The Coming Persecution: Prophetic Words from Two Popes

By Deacon Keith Fournier Published on May 5, 2015

In 1976 Karol Cardinal Wojtyla, a Polish Archbishop, attended a Catholic Church Congress in Philadelphia, Pennsylvania, as part of the bicentennial celebration of the Declaration of Independence. His prophetic words and his encouragement should be heard again in this hour.

I remember the event well. I was a student at what is now Franciscan University of Steubenville. The prophetic speech was reprinted two years later in the Wall Street Journal:

We are now standing in the face of the greatest historical confrontation humanity has ever experienced. I do not think that the wide circle of the American Society, or the whole wide circle of the Christian Community realize this fully.

We are now facing the final confrontation between the Church and the anti-church, between the gospel and the anti-gospel, between Christ and the antichrist. The confrontation lies within the plans of Divine Providence. It is, therefore, in God’s Plan, and it must be a trial which the Church must take up, and face courageously.

Two years later, on October 16, 1978, Wojtyla took the name John Paul II and stepped out onto the balcony in St. Peter’s Square. His Philadelphia speech, and his entire pontificate, underscored that two very different visions of the human person, marriage and the family — and the society founded upon them — are contending for the soul of the West. One leads to true progress, flourishing and freedom, the other to degradation and cultural collapse.

I recently read in these pages a poignant article by John Zmirak, “If the Supreme Court Imposes Same Sex Marriage, You Could Lose Your Church.” As a constitutional lawyer, I know that the Zmirak sees precisely what is at stake in the looming Supreme Court decision. He’s also right that the police power of the state often has been used to compel adherence to unjust laws, even to pressure believers to reject Christian orthodoxy and apostatize.

In America the pressure begins softly but won’t necessarily end softly. As I warned last month, there is an underlying spiritual warfare at the root of the war on marriage. While pundits try to interpret the oral arguments offered during the marriage case, I encourage all Christians, across the confessional spectrum, to increase our prayer. The Lord can hold back the darkness that would result from an unjust and aberrant decision.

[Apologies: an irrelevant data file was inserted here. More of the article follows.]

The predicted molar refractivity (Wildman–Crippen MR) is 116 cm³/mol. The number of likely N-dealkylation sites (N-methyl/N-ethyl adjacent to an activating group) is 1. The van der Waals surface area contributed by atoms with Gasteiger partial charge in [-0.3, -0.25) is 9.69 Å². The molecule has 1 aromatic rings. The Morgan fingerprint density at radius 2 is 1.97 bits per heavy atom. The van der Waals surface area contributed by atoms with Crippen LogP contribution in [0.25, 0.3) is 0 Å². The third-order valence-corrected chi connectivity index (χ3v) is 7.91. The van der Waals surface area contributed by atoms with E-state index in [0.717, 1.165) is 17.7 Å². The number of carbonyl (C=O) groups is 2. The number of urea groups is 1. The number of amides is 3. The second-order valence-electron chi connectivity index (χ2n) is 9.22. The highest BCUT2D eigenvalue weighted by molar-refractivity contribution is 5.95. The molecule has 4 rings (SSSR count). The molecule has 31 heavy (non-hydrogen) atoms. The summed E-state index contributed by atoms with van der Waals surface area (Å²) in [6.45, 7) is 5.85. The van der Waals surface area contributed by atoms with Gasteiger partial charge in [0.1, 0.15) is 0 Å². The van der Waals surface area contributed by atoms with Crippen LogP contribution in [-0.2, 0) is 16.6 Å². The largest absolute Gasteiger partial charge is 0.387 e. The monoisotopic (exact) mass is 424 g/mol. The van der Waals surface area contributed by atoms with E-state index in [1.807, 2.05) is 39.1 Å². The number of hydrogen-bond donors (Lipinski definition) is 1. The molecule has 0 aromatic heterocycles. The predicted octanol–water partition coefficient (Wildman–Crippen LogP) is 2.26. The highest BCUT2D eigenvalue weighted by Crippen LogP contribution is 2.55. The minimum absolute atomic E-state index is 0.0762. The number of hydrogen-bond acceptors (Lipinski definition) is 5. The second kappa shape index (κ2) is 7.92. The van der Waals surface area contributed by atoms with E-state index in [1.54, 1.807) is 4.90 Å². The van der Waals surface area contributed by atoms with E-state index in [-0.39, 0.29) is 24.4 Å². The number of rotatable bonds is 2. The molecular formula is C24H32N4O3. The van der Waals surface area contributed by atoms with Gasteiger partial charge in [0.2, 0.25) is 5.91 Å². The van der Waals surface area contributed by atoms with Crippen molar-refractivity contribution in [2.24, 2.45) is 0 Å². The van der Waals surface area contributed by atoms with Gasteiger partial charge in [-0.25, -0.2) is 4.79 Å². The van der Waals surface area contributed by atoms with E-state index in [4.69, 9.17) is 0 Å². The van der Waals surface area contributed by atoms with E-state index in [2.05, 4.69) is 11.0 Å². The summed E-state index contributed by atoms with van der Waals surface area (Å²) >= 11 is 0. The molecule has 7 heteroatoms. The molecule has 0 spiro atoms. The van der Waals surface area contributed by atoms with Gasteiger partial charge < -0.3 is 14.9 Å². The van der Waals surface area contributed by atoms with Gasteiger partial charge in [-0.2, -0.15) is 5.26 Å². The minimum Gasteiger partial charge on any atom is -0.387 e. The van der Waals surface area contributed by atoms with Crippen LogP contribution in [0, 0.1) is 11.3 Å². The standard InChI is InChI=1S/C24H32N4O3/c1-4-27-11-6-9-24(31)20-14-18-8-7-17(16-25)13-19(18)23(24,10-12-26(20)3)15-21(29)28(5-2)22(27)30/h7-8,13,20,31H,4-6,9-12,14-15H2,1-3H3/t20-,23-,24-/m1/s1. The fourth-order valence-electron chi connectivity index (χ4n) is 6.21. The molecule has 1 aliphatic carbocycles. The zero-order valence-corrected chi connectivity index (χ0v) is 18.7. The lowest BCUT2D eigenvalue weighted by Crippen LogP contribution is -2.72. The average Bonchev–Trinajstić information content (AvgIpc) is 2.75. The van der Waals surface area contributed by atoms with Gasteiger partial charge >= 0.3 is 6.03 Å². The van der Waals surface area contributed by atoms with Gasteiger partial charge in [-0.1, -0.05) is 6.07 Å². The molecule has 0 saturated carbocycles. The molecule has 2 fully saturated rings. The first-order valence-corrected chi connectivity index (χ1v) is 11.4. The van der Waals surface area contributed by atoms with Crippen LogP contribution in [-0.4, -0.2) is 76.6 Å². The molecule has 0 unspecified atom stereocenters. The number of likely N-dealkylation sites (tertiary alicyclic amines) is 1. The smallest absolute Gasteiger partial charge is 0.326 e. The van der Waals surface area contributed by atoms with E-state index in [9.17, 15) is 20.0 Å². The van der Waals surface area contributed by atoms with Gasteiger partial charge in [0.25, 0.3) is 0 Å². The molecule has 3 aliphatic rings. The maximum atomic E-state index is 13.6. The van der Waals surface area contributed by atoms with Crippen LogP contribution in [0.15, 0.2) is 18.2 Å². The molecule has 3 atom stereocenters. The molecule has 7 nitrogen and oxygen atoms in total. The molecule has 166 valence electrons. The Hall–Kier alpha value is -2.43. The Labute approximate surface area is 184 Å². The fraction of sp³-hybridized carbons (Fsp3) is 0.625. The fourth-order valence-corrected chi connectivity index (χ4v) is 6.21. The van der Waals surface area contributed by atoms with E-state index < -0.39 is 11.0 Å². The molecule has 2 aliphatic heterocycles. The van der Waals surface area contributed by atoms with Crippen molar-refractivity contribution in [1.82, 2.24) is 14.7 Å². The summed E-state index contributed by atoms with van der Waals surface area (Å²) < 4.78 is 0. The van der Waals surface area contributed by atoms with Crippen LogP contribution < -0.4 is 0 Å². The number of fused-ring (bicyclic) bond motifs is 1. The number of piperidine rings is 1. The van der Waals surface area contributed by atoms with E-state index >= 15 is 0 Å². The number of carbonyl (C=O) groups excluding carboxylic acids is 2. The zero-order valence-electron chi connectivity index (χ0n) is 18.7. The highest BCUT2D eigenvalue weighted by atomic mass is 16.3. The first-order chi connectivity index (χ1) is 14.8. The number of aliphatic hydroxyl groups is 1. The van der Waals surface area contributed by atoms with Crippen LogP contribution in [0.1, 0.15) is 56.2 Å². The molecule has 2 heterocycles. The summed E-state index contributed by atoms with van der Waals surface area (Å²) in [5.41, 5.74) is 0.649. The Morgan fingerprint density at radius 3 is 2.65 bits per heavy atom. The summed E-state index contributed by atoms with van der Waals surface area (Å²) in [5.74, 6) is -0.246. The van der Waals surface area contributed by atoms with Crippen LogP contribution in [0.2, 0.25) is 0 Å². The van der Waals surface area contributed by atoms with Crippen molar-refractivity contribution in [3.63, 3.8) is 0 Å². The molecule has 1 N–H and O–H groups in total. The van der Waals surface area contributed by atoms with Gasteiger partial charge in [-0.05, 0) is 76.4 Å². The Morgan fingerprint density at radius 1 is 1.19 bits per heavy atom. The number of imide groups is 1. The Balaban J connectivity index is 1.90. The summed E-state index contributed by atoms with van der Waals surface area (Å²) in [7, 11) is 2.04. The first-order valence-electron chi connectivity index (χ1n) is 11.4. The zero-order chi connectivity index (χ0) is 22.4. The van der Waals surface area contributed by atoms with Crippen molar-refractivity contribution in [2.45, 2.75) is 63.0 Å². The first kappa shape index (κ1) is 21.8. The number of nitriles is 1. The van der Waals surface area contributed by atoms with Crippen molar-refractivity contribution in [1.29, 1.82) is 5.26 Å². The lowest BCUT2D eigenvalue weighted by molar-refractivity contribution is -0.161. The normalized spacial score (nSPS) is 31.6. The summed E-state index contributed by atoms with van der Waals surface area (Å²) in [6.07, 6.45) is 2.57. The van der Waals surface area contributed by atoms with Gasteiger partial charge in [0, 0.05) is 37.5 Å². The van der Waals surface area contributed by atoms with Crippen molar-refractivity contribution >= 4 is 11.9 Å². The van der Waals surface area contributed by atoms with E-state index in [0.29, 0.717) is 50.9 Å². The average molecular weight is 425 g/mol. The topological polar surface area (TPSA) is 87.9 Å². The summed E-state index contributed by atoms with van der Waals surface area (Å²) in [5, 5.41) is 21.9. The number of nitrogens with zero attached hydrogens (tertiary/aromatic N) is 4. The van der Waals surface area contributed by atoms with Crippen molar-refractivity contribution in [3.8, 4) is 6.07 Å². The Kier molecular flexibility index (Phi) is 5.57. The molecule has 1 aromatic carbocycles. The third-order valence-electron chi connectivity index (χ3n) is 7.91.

However, even if the Court gets it wrong and the assault on marriage continues unabated, it can’t change the truth about marriage. More than this, the promise of the Lord is always dependable: “The gates of hell shall not prevail against the Church” (Matt 16:18).

John Paul II’s successor also spoke prophetically before he became pope. In 1969, Joseph Cardinal Ratzinger (later Benedict XVI) described what might be ahead for the whole Church. Here are a few excerpts:

From the crisis of today the Church of tomorrow will emerge — a Church that has lost much. (S)he will become small and will have to start afresh more or less from the beginning. She will no longer be able to inhabit many of the edifices she built in prosperity. …

The process will be long and wearisome as was the road from the false progressivism of the eve of the French Revolution—when a bishop might be thought smart if he made fun of dogmas and even insinuated that the existence of God was by no means certain — to the renewal of the nineteenth century.

But when the trial of this sifting is past, a great power will flow from a more spiritualized and simplified Church. Men in a totally planned world will find themselves unspeakably lonely. If they have completely lost sight of God, they will feel the whole horror of their poverty. Then they will discover the little flock of believers as something wholly new. They will discover it as a hope that is meant for them, an answer for which they have always been searching in secret.

Let us build our lives on the Rock and keep our doors open to the men and women of our age who will seek stability as the world is shaken around them. Truth does not change, people and cultures do; sometimes for good and sometimes for evil. “Remember your leaders,” says the Letter to the Hebrews, “those who spoke to you the word of God; consider the outcome of their life, and imitate their faith. Jesus Christ is the same yesterday and today and forever” (Hebrews 13:8).

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